Companies may decide to have multiple lock-up periods that end on different dates and allow different groups of people to sell their shares at different times. For example, when one lock-up period ends, company executives might be allowed to sell their shares, while a subsequent lock-up ending means regular employees can sell their shares. While this approach can help in the orderly dissemination of shares, it also is generally done confidentially, and the surprise announcement can have a negative effect on both investors and insiders who are not included in the early release. If the stock price goes down as a result of the first early release, those investors who were excluded and who are still locked up then will be faced with a deflated share price when they are finally released from their remaining lock-up period.
Another option is for companies to specify a particular price target as a condition for early lock-up release. Many believe that performance-related lock-up expiration rules are beneficial for shareholders, as this approach is more transparent and formulaic than the informal and private discussions that can often take place between banks and the company about whether to allow early sales. While the confidential discussions and ultimate “surprise” decisions can upset some investors and insiders who are not included in the early-release, public disclosure of lock-up release parameters do not involve this element of surprise or perceived selling hierarchy.
For example, Snap, the parent company of social media app Snapchat, went public with an IPO on March 2, 2017 and closed at $24.48 after pricing at $17. The company used a system of multiple lock-ups with different expiration dates. The first lock-up expired in July of 2017 and allowed early investors and insiders to sell up to 400 million shares of the company; volume more than quadrupled from the average, and the stock closed at $15.47 on the day of the first expiration after trending down leading up to that date. A second lock-up expired in August of 2017, again with significant volume and the price closing under $12, allowing regular employees to sell their pre-IPO shares in the company. When this lock-up ended, employees were allowed to sell more than 780 million shares of Snap on the open market.
However, the timing of a lock-up release off of the original terms must really be considered, particularly with respect to quiet periods and material matters in information as they relate to the company. After its December 2011 IPO, Zynga altered its lock-up agreement in early 2012 in order to stagger the shares over five separate stages. In the first stage, some executive insiders were released to sell shares before current and former employees. The price of Zygna shares collapsed just after this initial sale, leading to a flood of activity that unveiled an allegation that the insiders knew about prior to public disclosure. Zynga’s financial operating results were deteriorating, and they still were released from lock-up and sold a portion of their shares, which is what gave rise to claims of insider trading and breach of fiduciary duty.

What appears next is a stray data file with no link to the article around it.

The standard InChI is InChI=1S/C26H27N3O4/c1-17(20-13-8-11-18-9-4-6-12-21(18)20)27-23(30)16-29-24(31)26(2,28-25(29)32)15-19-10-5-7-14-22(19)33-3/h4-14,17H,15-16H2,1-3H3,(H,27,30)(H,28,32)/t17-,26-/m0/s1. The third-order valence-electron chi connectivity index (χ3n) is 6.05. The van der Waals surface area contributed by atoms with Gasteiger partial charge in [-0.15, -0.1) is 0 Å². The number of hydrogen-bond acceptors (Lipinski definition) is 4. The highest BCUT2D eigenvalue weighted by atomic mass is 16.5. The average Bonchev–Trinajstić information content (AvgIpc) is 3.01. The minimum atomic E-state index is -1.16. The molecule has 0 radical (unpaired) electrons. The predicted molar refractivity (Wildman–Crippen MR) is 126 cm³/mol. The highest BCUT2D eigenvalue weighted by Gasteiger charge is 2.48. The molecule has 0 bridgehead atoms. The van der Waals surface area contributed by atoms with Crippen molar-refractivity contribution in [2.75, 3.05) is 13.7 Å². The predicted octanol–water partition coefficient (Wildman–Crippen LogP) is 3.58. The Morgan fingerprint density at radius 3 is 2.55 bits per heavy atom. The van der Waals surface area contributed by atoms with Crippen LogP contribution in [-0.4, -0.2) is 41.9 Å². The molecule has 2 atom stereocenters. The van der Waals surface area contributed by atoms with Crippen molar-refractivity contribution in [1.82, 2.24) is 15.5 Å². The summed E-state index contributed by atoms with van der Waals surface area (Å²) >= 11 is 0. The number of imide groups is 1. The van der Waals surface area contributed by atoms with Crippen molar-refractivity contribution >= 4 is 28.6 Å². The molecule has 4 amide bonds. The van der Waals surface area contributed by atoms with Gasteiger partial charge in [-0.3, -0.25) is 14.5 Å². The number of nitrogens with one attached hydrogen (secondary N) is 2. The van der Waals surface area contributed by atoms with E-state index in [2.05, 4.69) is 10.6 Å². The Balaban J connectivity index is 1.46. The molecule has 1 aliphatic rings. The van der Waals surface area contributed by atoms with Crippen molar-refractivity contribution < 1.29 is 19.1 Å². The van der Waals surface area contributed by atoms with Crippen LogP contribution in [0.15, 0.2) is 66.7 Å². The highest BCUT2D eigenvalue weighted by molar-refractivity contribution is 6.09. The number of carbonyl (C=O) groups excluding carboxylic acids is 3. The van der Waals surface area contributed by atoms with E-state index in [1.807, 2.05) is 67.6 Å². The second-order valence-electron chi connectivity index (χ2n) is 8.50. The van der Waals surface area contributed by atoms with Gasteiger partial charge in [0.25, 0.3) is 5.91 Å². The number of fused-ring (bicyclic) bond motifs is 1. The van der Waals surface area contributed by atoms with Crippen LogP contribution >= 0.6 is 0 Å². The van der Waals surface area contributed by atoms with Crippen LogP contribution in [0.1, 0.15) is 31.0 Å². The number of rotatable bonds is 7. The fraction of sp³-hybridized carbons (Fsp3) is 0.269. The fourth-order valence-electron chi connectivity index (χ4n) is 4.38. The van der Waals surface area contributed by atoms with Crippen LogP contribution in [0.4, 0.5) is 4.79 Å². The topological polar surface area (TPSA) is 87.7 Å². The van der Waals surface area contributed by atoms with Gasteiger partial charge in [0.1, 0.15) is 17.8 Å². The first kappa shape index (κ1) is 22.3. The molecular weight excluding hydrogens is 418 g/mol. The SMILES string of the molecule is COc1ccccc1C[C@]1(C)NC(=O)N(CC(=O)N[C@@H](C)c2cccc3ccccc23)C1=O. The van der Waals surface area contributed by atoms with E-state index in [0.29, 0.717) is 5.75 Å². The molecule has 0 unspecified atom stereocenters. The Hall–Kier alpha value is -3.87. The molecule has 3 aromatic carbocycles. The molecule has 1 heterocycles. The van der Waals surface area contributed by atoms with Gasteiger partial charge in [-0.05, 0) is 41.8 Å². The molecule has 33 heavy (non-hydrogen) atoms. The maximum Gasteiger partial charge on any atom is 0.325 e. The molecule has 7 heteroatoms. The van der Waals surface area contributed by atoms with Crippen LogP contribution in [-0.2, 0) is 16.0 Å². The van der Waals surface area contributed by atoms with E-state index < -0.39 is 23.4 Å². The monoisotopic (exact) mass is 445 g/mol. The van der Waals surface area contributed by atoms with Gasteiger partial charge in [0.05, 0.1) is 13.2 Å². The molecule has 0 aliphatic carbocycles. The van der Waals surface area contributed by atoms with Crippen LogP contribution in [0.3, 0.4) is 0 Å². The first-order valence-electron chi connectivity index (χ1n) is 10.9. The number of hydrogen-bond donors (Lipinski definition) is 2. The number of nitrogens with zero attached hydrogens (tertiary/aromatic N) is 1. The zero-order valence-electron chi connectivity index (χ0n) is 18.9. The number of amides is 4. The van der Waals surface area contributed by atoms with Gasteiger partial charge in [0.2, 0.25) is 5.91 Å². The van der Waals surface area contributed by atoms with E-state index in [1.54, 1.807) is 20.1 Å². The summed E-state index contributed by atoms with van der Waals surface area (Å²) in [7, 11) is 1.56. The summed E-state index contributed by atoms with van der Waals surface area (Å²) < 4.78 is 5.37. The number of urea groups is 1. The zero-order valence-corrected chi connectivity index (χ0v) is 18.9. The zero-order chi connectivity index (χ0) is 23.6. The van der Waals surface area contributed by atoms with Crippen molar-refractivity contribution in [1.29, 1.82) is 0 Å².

When Facebook went public, the company established multiple lock-up dates. Facebook’s stock declined so much during these lock-ups that when the largest lock-up released, the stock price actually rose significantly, as shorts covered and investors who had been waiting on the sidelines took advantage of the deflated price. As the stock rose, this could also have given holders of the stock encouragement not to sell, which in turn could put more pressure on shorts.
It is becoming increasingly common to release shareholders early from lock-up provisions, but it is important to understand the entire picture and the number of unknowns when making these decisions. Predicting and understanding what a stock price will do leading up to and following a lock-up is a complex exercise. In addition to the laws of supply and demand combined with the recent and expected financial results of the company, one needs to anticipate the buying and selling activities of investors as well as short sale activities, general market sentiment and movement.
Our team is well-versed in IPO lock-up periods and the strategies surrounding them. Contact us today to schedule an appointment.
Debbie Kaster, Managing Director